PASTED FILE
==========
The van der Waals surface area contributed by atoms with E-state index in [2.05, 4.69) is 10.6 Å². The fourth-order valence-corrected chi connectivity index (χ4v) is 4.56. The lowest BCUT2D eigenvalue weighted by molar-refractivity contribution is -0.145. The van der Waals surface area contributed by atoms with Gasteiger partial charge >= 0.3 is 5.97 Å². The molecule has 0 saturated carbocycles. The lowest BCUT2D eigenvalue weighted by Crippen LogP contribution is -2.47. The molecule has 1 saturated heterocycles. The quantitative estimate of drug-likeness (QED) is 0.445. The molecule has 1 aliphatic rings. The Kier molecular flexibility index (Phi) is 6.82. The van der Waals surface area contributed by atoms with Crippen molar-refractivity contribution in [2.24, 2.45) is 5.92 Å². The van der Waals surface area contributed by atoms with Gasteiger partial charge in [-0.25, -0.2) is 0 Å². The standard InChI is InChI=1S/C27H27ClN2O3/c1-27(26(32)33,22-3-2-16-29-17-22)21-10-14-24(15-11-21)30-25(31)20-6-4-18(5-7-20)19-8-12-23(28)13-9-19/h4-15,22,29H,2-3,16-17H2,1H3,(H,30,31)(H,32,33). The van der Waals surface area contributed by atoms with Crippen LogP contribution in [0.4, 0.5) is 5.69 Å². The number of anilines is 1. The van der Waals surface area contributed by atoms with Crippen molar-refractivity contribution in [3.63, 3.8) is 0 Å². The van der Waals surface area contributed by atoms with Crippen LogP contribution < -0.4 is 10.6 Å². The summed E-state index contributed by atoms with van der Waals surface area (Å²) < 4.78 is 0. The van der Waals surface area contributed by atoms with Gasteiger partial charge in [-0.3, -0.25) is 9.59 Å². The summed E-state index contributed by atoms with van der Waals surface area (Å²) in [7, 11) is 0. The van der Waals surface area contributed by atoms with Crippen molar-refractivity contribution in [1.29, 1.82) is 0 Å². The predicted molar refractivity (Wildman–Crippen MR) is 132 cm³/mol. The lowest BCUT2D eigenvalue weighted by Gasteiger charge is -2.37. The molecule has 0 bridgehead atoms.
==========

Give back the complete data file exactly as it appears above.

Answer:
The van der Waals surface area contributed by atoms with E-state index in [2.05, 4.69) is 10.6 Å². The fourth-order valence-corrected chi connectivity index (χ4v) is 4.56. The lowest BCUT2D eigenvalue weighted by molar-refractivity contribution is -0.145. The van der Waals surface area contributed by atoms with Gasteiger partial charge >= 0.3 is 5.97 Å². The molecule has 0 saturated carbocycles. The lowest BCUT2D eigenvalue weighted by Crippen LogP contribution is -2.47. The molecule has 1 saturated heterocycles. The quantitative estimate of drug-likeness (QED) is 0.445. The molecule has 1 aliphatic rings. The Kier molecular flexibility index (Phi) is 6.82. The van der Waals surface area contributed by atoms with Crippen molar-refractivity contribution in [2.24, 2.45) is 5.92 Å². The van der Waals surface area contributed by atoms with Gasteiger partial charge in [-0.25, -0.2) is 0 Å². The standard InChI is InChI=1S/C27H27ClN2O3/c1-27(26(32)33,22-3-2-16-29-17-22)21-10-14-24(15-11-21)30-25(31)20-6-4-18(5-7-20)19-8-12-23(28)13-9-19/h4-15,22,29H,2-3,16-17H2,1H3,(H,30,31)(H,32,33). The van der Waals surface area contributed by atoms with Crippen LogP contribution in [0.4, 0.5) is 5.69 Å². The number of anilines is 1. The van der Waals surface area contributed by atoms with Crippen molar-refractivity contribution in [3.63, 3.8) is 0 Å². The van der Waals surface area contributed by atoms with Crippen LogP contribution < -0.4 is 10.6 Å². The summed E-state index contributed by atoms with van der Waals surface area (Å²) < 4.78 is 0. The van der Waals surface area contributed by atoms with Gasteiger partial charge in [-0.3, -0.25) is 9.59 Å². The summed E-state index contributed by atoms with van der Waals surface area (Å²) in [7, 11) is 0. The van der Waals surface area contributed by atoms with Crippen molar-refractivity contribution in [1.29, 1.82) is 0 Å². The predicted molar refractivity (Wildman–Crippen MR) is 132 cm³/mol. The lowest BCUT2D eigenvalue weighted by Gasteiger charge is -2.37. The molecule has 0 bridgehead atoms.